Israeli troops have been engaged in a massive operation inside the Palestinian territories, in response to another series of Palestinian suicide attacks. As a result of the violence, the dream of a negotiated settlement to the conflict anytime soon, appears to be fading.
The violence also seems to have drowned out the voices of Israelis and Palestinians who spoke out in favor of the peace process when it began in the early 1990s. But people on both sides say they still believe there will be a solution sometime in the future.
The popularity of Israeli Prime Minister Ariel Sharon soared in opinion polls following Israel's military operation in the West Bank earlier this year. Some surveys gave him a personal approval rating as high as 70 per cent.
The poll figures have slipped a bit since then, but not enough to shake his confidence that he is on the right track. And, following yet another series of Palestinian suicide bombings, Israel launched a new military campaign that Prime Minister Sharon says will be "extensive."
Mr. Sharon has constantly blamed Palestinian leader Yasser Arafat for the violence. President Bush appears to support that stand. The president has called for new Palestinian leadership, although he did not mention Mr. Arafat by name in a speech outlining his Middle East proposals.
Although Mr. Sharon has strong backing from the White House, and local public opinion studies indicate solid Israeli support for his policies, some analysts believe there is another side to the story.
The Israeli co-director of the Israel-Palestine Center for Research and Information, Gershon Baskin, said the polls also show the Israeli public more than ever wants a settlement of the conflict.
"The Israeli public has no problem with the establishment of a Palestinian state today. The problem is that it is not today that they are talking about. It is tomorrow or the day after. And if we are not talking about today, where the name of the game is war and fighting the Palestinians, then lets bring in the big guns and Ariel Sharon is the big gun," Mr. Baskin said.
Mr. Sharon, himself, is on record as supporting the establishment of a Palestinian state. But he wants this to happen only through a long-term process after the violence has ended.
Mr. Baskin said he believes that as a result of the bloodshed that began in September, 2000, ordinary people on both sides also find it hard to talk about peace. "I think that the people who would be called the moderates, the members of the peace camp, have not changed their political views on the outcome, what the endgame is of this conflict, what the peace means. But they have lost faith in what peace means at this time, as a result of the violence and the terrorism on the Israeli side. And on the Palestinian side, as a result of the Israeli brutality, the amount of force that Israel is using. It's difficult to stand up and have a clear voice for peace when it looks so impossible to achieve," he said.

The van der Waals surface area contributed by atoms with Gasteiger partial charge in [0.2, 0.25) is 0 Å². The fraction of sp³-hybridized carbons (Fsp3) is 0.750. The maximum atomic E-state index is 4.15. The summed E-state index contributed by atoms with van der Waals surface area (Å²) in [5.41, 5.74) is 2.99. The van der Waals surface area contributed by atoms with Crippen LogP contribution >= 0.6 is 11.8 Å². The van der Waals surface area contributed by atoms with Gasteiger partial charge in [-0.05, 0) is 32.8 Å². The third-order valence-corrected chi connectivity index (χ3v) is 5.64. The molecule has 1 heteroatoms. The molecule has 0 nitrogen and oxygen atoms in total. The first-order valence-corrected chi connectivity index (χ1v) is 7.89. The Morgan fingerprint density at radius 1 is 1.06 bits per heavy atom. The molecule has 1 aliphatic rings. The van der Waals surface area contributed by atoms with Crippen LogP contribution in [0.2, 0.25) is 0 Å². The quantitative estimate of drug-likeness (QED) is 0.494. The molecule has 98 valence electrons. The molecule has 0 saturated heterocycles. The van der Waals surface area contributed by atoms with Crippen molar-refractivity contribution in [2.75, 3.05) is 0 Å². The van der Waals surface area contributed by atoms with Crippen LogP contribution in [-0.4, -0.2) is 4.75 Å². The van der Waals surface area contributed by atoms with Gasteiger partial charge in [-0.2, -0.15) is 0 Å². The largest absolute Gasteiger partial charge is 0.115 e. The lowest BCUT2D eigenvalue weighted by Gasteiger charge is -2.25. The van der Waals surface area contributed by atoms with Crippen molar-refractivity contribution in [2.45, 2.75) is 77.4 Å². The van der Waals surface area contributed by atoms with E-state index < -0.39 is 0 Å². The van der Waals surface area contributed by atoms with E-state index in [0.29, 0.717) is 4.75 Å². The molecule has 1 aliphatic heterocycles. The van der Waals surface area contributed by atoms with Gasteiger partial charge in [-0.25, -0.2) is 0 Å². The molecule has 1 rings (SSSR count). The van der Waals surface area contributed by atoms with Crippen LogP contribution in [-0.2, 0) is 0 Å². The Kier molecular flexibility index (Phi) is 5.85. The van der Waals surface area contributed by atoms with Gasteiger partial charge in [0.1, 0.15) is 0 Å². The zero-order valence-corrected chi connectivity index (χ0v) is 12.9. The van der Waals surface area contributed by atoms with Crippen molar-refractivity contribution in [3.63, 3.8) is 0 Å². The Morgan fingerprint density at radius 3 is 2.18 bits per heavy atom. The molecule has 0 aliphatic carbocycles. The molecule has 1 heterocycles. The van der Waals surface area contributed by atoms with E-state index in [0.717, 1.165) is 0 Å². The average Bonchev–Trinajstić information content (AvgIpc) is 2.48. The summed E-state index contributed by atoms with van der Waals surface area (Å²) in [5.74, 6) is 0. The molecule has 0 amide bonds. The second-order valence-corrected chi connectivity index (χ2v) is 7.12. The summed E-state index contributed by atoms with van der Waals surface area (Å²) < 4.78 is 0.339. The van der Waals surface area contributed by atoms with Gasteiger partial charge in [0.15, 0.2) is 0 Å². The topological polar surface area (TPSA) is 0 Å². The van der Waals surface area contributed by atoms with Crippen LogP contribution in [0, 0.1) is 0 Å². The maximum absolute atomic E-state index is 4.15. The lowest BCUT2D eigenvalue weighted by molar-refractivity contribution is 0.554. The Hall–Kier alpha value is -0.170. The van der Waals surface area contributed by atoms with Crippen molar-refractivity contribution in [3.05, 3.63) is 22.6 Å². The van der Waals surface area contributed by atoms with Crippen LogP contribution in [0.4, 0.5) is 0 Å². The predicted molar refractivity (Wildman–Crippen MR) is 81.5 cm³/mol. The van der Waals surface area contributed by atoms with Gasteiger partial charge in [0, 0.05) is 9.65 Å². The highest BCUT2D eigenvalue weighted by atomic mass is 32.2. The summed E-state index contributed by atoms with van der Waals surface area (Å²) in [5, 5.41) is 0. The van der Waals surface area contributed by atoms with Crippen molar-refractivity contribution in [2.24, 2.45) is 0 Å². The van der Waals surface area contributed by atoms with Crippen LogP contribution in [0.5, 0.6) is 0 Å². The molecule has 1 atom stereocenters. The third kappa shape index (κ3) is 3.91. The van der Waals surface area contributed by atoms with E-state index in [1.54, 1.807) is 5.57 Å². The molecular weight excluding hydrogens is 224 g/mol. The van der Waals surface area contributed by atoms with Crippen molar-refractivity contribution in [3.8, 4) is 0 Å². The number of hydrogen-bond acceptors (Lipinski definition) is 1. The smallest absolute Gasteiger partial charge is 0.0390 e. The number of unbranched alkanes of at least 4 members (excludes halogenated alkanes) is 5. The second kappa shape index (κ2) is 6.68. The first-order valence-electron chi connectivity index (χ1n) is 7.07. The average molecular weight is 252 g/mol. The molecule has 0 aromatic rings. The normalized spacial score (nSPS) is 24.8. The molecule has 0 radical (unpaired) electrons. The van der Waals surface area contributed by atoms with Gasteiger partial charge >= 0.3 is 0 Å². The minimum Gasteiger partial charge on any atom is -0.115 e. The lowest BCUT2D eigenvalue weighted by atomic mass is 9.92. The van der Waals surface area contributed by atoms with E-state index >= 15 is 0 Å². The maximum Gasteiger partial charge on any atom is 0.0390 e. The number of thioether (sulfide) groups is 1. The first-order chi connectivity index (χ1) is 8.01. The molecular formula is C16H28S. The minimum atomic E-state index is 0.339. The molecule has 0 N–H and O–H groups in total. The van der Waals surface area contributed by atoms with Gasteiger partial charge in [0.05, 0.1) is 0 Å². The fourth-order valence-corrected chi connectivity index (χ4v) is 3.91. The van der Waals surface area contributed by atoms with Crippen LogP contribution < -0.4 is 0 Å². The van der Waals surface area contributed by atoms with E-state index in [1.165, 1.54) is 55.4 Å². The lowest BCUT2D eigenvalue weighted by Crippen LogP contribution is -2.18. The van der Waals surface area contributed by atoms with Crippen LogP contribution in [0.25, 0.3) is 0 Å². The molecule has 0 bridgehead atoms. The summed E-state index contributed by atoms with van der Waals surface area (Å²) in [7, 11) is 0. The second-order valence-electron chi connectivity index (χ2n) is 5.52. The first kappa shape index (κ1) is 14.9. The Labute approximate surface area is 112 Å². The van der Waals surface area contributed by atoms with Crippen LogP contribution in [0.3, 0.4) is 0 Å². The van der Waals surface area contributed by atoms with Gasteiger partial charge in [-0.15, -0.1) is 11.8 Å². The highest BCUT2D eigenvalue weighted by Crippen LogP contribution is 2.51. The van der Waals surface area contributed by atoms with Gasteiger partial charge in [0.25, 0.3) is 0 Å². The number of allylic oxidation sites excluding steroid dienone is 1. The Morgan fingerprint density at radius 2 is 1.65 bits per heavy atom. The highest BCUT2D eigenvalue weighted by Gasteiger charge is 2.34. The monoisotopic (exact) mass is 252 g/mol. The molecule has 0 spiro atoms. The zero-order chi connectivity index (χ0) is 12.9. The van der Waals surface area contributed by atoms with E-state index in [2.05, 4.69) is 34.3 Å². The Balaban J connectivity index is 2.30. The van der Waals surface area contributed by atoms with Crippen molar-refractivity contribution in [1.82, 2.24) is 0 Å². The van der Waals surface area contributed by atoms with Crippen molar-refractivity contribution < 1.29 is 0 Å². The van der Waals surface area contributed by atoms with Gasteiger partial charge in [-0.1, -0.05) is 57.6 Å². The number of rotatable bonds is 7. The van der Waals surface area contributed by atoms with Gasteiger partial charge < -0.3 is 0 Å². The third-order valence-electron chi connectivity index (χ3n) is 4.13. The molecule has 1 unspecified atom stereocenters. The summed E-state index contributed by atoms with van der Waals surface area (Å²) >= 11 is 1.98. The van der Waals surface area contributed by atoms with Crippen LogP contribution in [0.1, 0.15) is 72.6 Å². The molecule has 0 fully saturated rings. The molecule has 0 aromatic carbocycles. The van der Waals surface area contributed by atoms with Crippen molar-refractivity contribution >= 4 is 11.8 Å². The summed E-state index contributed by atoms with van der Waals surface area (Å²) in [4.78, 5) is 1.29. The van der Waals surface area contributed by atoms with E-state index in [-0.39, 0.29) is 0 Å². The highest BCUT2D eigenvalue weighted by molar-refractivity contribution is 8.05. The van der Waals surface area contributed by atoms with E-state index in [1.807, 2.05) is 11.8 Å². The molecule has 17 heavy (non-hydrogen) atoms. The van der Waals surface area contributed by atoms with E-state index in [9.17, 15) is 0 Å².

However, Yossi Beilin, a member of Israel's Labor Party who was involved in the Oslo peace process that was launched in 1993, said he believes Mr. Sharon is not invincible. He said that his own political faction is largely to blame for keeping Mr. Sharon in power, by agreeing to serve in his coalition. This has meant that the natural voice of the opposition has been muted.
"On the Israeli side, the main problem is the unity government, when the Labor Party which should have been the most important party in opposition, it is still the biggest party in Israel. Rather than doing that, it joined the government of Sharon, it is not such a surprise that Sharon is so popular," Mr. Beilin said.
He said Israel's foreign minister, Shimon Peres, a Labor Party leader and an architect of the Oslo accords, struggles with his conscience daily. Mr. Beilin said that he hopes Mr. Peres and the rest of the Labor faction will finally agree to leave the cabinet.
"What do you think, that Shimon Peres is happy to see the Israeli army entering Ramallah every day and destroying another room in the Mukatta (Palestinian leader Yasser Arafat's headquarters)? That this is his policy?" Mr. Beilin said.
The Palestinian co-director of the Israel-Palestine Center for Research and Information, Zacharia al-Qaq, is not so optimistic that there will be any major changes.
He said he believes that both Mr. Sharon and Mr. Arafat, have allowed events on the ground to reach a point, where violence, not policies, are influencing public opinion and determining the future of the region.
"Well, I think that not only the moderates, the whole voices of the peace camp are now silenced, because what is happening now is a mess and the prospect is grim and no one is in control of the situation, and nobody has a reading of the final destination. And nobody has the road map to know where are going from here. I think the voices of the moderates are shrinking or diminishing on the Palestinian side as well as on the Israeli side," Mr. al-Qaq said.
Still his Israeli co-director, Mr. Baskin, believes that if the leaders are changed and some form of quiet can be maintained, then hopes will return to the troubled Middle East.
"When we can get back to that point where people believe peace is possible, perhaps when some of the political constellations change, when some of the political personalities change, the public will be there, supporting peace again," Mr. Baskin said.
But while Mr. Baskin and others keep their hopes alive for a resumption of dialogue, they also admit that with the fighting intensifying, it is impossible to predict that negotiations might be revived any time soon.